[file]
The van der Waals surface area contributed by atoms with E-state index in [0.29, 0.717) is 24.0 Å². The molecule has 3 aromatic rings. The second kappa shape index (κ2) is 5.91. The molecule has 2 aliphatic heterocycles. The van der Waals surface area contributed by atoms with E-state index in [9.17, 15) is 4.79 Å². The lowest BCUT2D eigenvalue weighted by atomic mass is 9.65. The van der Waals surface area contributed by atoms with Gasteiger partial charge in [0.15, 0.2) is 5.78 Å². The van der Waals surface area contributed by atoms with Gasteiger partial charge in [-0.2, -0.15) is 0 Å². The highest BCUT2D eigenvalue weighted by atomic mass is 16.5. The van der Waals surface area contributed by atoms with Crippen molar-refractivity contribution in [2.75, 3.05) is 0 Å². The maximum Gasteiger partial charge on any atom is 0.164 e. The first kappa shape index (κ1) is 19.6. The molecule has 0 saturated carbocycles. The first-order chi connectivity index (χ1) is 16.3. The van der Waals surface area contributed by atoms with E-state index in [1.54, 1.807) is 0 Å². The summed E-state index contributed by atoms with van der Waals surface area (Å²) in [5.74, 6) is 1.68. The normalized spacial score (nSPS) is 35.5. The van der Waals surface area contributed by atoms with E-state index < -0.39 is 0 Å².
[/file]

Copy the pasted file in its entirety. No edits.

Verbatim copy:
The van der Waals surface area contributed by atoms with E-state index in [0.29, 0.717) is 24.0 Å². The molecule has 3 aromatic rings. The second kappa shape index (κ2) is 5.91. The molecule has 2 aliphatic heterocycles. The van der Waals surface area contributed by atoms with E-state index in [9.17, 15) is 4.79 Å². The lowest BCUT2D eigenvalue weighted by atomic mass is 9.65. The van der Waals surface area contributed by atoms with Gasteiger partial charge in [0.15, 0.2) is 5.78 Å². The van der Waals surface area contributed by atoms with Gasteiger partial charge in [-0.2, -0.15) is 0 Å². The highest BCUT2D eigenvalue weighted by atomic mass is 16.5. The van der Waals surface area contributed by atoms with Crippen molar-refractivity contribution in [2.75, 3.05) is 0 Å². The maximum Gasteiger partial charge on any atom is 0.164 e. The first kappa shape index (κ1) is 19.6. The molecule has 0 saturated carbocycles. The first-order chi connectivity index (χ1) is 16.3. The van der Waals surface area contributed by atoms with E-state index in [1.54, 1.807) is 0 Å². The summed E-state index contributed by atoms with van der Waals surface area (Å²) in [5.74, 6) is 1.68. The normalized spacial score (nSPS) is 35.5. The van der Waals surface area contributed by atoms with E-state index < -0.39 is 0 Å².